Step 4: Monitor Yourself
When Bradley Wiggins won the Tour de France in 2012, he weighed 158 pounds and had four percent body fat. Four years earlier, when he won his last Olympic gold medals as a track cyclist, Wiggins weighed 180 pounds and his body fat level was a few points higher. His slimming was a major factor in his Tour de France triumph, and he achieved that slimming in part by continuously monitoring his weight and body composition.
In business there's an expression: "What gets measured gets managed." If you're trying to reduce your weight and body-fat percentage, it only makes sense to measure these things regularly. The pros do, and research has shown that nonathlete dieters who weigh themselves often lose more weight than those who avoid the scale. I recommend that all endurance athletes weigh themselves at least once a week and use a body-fat scale such as the Tanita Ironman to estimate their body-fat percentage once every four weeks.
More: A Runner's Guide to Weight Loss
Step 5: Time Your Nutrition
A naturally big guy who once tipped the scales at 200 pounds, professional triathlete T.J. Tollakson stays lean by frontloading his daily energy intake in accordance with the dictum, "eat breakfast like a king, lunch like a prince, and dinner like a pauper."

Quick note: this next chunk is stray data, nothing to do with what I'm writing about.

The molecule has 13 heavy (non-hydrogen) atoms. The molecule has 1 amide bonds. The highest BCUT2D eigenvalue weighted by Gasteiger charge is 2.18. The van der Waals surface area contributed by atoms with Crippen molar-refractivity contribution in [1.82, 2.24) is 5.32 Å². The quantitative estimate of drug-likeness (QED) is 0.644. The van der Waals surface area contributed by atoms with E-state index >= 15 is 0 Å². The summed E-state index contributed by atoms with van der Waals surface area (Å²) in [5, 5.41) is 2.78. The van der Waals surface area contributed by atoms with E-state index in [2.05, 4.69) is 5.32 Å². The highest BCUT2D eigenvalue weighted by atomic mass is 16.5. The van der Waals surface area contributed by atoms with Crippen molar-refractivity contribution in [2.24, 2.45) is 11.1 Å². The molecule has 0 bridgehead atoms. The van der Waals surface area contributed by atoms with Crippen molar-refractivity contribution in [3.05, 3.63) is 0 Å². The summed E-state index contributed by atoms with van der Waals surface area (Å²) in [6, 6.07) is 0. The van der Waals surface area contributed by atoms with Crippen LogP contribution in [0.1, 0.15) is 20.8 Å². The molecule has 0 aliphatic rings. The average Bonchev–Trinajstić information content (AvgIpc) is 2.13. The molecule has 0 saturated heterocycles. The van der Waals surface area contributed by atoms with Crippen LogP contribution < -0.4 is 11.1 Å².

With respect to weight management, when you eat is almost as important as what you eat. The most important times of the day to eat are in the morning and within an hour after workouts because calories eaten at these times are less likely to be stored as fat and more likely to be incorporated into muscle tissue and used for immediate energy needs.
More: 4 Ways to Reach Your Ideal Racing Weight
Step 6: Train for Racing Weight
Nearly all professional endurance athletes train by what's known as the Lydiard method, which entails doing a high volume of training—about 80 percent of it at low intensities, 10 percent at moderate intensities and 10 percent at high intensities.
While a low-volume, high-intensity approach to training has gained popularity among age-group endurance athletes lately, it is not the most effective way to train for endurance performance, or achieve a lean body composition. Research provides clear support for the Lydiard method that is used almost universally by the elites.
Obviously, few age groupers have the time, energy or durability to train as much as the pros do, but that's not the point. The point is to maintain a training volume that is close to your personal limit, and to keep the intensity low for four out of every five workouts. If you do this, you will burn far more calories and build greater aerobic fitness than you possibly could by doing the small volume of training you can handle if you go hard (or even moderately hard, as a majority of age groupers do) in most workouts.
When it comes to training and eating to attain your optimal racing weight, the best thing to do is the same thing you do in races: follow the pros!
More: Will I Run Faster If I Lose Weight?
Sign up for your next race.